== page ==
Tuesday, July 28, 2015

Words Matter – Why You Can’t Reverse Type 2 Diabetes

Don't Say "Reverse Diabetes"
It Makes My Hair Catch on Fire!
I feel constantly bombarded with claims that Type 2 diabetes can be reversed and prevented.  I even hear absurdities about how Type 2 diabetes can be cured.  I expect these things from the scams that we all see in our email inboxes and across the web.  But what really sets my hair on fire is the use of these words by people who should know better.  Medical professionals and our government should know better.  And unfortunately when the leaders of the conversation send out a confused message our entire society follows them down the wrong path.  So why does it matter?  It matters because these words communicate meaning and concepts and when these concepts are inaccurate and misleading they can be harmful.  It can leaves people with diabetes confused about their condition, encouraged to pursue bad goals, feeling blame and shame that they “didn’t do it right” and full of false hope.  Today, I'm going to focus on the phrase "Reversing Diabetes" and end with a plea that we stop using the term "reversing" and use the term "remission."  Nobody has ever shown that once you have Type 2 diabetes that you can reverse the condition to become non-diabetic.  All we can do is slow or stop the progression.  Let's start using the term remission when we successfully manage the symptoms of diabetes, we all know that our diabetes is still there and can and will rear it's ugly head if we stray from our treatment.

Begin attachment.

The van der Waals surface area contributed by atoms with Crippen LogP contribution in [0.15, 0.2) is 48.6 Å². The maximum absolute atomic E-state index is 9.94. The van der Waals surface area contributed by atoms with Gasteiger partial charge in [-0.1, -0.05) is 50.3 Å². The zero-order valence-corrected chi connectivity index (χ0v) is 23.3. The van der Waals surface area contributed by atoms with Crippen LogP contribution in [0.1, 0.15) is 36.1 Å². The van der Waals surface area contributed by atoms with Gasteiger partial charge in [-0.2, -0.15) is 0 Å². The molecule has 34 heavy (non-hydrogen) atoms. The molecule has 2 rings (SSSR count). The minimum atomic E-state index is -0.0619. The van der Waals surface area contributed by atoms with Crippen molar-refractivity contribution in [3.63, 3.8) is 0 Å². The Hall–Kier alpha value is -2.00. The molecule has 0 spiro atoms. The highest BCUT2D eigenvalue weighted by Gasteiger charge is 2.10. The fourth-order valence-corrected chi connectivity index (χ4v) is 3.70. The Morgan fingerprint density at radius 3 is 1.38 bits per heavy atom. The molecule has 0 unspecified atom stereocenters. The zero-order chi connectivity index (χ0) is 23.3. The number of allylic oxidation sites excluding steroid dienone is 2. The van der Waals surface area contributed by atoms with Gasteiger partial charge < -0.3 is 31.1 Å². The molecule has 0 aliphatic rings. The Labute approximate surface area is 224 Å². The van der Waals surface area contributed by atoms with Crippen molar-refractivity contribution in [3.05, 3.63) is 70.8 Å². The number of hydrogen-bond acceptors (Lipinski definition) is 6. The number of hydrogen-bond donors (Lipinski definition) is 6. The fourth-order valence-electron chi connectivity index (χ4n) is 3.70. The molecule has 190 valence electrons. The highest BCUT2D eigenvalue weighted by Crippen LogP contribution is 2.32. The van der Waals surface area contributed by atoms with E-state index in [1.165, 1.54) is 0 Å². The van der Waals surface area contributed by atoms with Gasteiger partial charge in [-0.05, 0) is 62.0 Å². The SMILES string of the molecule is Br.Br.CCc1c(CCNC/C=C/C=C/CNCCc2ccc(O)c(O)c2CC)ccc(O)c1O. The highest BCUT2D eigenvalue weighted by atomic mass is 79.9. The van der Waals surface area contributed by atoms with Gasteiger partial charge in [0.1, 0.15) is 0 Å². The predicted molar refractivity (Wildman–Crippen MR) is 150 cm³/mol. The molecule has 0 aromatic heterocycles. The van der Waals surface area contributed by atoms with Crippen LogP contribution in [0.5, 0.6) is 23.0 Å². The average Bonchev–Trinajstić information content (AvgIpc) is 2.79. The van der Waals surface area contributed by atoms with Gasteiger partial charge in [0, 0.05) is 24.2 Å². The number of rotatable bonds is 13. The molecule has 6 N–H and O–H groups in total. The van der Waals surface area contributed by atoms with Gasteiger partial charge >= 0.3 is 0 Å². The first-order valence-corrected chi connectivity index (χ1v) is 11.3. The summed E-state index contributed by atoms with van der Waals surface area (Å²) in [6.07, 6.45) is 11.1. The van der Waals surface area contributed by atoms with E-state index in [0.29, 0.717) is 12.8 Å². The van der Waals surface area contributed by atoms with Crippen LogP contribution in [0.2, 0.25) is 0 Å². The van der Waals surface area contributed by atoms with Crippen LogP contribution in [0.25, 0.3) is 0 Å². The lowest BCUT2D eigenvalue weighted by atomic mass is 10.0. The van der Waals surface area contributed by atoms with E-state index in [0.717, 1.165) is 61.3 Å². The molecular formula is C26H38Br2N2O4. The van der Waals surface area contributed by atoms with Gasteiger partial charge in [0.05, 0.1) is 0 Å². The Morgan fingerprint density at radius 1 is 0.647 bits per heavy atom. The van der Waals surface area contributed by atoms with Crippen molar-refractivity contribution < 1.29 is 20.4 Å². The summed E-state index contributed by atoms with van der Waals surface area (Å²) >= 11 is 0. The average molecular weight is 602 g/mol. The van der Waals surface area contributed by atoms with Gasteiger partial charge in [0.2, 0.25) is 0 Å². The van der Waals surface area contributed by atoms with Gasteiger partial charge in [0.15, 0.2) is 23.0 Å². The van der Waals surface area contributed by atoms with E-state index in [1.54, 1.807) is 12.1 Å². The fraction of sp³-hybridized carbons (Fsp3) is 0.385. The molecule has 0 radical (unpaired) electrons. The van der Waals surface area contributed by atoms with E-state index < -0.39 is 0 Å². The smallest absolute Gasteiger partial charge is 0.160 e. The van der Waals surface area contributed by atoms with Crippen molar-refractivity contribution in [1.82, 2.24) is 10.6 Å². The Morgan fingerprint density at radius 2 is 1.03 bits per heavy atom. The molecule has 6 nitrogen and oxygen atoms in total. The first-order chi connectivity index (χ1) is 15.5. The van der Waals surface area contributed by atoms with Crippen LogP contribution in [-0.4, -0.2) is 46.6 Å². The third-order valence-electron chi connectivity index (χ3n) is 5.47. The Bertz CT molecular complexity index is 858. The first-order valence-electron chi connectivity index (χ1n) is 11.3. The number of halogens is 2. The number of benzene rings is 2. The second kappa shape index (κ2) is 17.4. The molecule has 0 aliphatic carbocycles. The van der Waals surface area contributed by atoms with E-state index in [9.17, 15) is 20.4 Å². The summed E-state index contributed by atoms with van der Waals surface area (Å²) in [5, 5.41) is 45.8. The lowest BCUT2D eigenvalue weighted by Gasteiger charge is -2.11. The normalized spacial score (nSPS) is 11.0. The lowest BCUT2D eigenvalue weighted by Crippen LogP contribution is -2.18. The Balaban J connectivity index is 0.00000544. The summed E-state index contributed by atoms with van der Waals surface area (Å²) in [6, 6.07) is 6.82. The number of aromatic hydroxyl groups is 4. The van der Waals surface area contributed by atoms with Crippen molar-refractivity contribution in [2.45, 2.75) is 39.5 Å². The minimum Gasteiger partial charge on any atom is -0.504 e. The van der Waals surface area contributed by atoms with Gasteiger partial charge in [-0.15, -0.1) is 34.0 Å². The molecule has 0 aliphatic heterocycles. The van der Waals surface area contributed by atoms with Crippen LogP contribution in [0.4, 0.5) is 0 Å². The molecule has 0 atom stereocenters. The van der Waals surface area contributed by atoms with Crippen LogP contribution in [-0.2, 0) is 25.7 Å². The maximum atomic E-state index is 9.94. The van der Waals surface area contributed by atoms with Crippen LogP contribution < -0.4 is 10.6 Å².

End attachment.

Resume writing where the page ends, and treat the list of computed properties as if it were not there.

The phrase "Reversing Diabetes" is Inaccurate:

So let’s examine the definition of the word "reverse" in the medical sense.  Here is a medical definition of reverse (from this standard dictionary): A turning or changing to the opposite direction, as of a process, disease, symptom, or state.

So in the medical sense if we talk about reversing diabetes we need to talk about the reversal of the disease itself.  This is different than reversing the symptoms of diabetes.  Symptoms of diabetes (according the WHO) are of course hyperglycemia, increased urination, thirst, hunger and unexplained weight loss and we also consider the comorbidities of obesity, hypertension and abnormal cholesterol as symptoms of diabetes.  Clearly if one normalizes blood sugars and all these symptoms improve or normalize to what is seen in a healthy state we would say that someone has reversed the symptoms of their diabetes.  But have they really reversed their diabetes?  I don't think so.

Well this is where things have gone awry.  For reasons that are beyond me the medical profession has decided to define reversal of diabetes as reversing the symptoms.  According to webmd: